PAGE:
Human beings trafficking in the European Court of Human Rights case-law

AuthorLaura-Cristiana Sp?taru-Negur?
PositionAssistant Lecturer, PhD, Faculty of Law, 'Nicolae Titulescu' University of Bucharest (e-mail:
Laura-Cristiana SPĂTARU-NEGURĂ
After last year’s analysis regarding the European Union’s commitment to fight a gainst the
human beings trafficking, we have considered to further explore the human beings trafficking approach
in the European Court of Human Rights case-law, the most developped regional jurisdiction on human
Surprisingly, the European Convention for the Protection of Human Rights and Fundamental
Freedoms does not make an express reference to th e human beings trafficking. However, we have to
bear in mind that the Convention is a living instrument, its interpretation being made in the light of the
present-day conditions. Thus, taking into consideration the global threat of this phenomenon, it is more
obvious than ever that the Convention could not neglect this issue.
Keywords: human beings trafficking, European Court of Human Rights, Convention, case-law.
1. Introductive Remarks
Through this study, we propose an
analysis to increase the understanding
between the protection of human rights
under the European Convention for the
Protection of Human Rights and
Fundamental Freedoms (hereinafter the
European Convention on Human Rights
or the “Convention”) and one of the most
serious global threats, the human beings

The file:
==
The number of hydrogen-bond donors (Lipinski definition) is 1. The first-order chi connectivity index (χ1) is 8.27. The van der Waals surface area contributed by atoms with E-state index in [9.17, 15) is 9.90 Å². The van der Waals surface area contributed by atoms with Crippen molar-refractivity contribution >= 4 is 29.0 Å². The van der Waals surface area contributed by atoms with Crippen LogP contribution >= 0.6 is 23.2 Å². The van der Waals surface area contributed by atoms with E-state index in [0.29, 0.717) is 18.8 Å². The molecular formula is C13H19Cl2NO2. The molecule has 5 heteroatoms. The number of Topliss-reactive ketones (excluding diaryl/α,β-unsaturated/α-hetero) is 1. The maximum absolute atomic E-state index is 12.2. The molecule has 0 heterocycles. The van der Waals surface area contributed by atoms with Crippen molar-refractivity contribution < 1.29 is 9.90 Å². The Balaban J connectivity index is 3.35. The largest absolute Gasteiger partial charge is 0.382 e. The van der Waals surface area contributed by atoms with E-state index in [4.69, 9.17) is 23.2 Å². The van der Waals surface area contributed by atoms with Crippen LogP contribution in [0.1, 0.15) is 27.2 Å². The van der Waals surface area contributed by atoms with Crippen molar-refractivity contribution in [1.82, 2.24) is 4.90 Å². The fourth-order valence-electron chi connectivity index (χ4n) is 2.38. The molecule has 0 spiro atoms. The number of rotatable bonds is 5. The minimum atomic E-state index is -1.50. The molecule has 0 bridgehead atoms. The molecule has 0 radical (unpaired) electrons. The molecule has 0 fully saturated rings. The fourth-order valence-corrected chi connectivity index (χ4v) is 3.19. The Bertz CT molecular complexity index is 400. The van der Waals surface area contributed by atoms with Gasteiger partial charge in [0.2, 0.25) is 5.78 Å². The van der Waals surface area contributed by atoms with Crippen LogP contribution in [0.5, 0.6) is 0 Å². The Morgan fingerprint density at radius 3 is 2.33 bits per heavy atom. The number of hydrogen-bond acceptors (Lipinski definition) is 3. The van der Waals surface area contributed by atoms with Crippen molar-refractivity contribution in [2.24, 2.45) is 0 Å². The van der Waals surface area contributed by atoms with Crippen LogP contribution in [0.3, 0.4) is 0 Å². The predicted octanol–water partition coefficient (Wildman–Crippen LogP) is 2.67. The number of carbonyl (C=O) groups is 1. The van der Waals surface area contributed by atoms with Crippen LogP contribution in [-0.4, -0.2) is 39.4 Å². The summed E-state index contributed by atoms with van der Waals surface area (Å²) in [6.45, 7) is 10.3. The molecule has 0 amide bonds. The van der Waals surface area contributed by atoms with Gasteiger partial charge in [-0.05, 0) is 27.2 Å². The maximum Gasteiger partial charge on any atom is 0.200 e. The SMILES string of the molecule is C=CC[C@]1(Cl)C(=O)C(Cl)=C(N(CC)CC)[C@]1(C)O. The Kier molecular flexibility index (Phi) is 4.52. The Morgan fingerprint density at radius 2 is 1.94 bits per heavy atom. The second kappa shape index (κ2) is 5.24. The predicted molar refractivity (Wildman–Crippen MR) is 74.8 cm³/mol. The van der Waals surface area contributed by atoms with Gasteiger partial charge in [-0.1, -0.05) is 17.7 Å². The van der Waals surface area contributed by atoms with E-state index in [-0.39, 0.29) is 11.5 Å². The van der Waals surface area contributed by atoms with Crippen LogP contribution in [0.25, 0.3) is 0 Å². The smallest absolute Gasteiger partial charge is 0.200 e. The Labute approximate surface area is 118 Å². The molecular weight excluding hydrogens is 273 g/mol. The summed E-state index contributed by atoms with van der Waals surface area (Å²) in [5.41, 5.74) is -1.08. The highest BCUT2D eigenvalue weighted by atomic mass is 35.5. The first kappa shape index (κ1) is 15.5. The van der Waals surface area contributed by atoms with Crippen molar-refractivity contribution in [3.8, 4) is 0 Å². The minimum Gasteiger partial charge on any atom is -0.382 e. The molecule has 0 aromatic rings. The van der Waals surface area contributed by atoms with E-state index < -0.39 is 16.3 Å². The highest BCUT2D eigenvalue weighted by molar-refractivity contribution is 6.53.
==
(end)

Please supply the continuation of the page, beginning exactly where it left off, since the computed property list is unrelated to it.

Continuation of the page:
trafficking. This is really necessary in order
to strengthen human protection at t he
national level, having in mind that the
European Court for Human Rights
(hereinafter the “ECHR or the “Court”)
represents the most developed regional
jurisdiction on human rights
. To attain this
Assistant Lecturer, PhD, Faculty of Law, "Nicolae Titulescu" University of Bucharest (e-mail:
For general information on the European system of human rights protection instituted by the Council of Europe,
please see Raluca Miga-Besteliu, Drept international public, 1st volume, 3rd edition, C.H. Beck Publishing House,
Bucharest, 2014, p. 184-185, and Bogdan Aurescu, Sistemul jurisdictiilor internationale, 2nd edition, C.H. Beck
Publishing House, Bucharest, 2013, p. 211 and following.
purpose, the present study seeks to provide
the most relevant examples from the Court’s
Right from the beginning, we
underline that the Convention does not make
any express reference to the human beings
trafficking (although the Conventio n
prohibits “slavery and the slave trade in all
forms” under Article 4). This should not
surprise us, having in view that the
Convention was inspir ed by the Universal
Declaration of Human Rights proclaimed in
1948 by the General Assembly of the United
Nations, which does not expressly address
the human beings trafficking problem either.
However, as it is stated in the Court’s
case-law and it is widely recognized in the
legal doctrine, the Convention is “a living
instrument (…) which must be interpreted in

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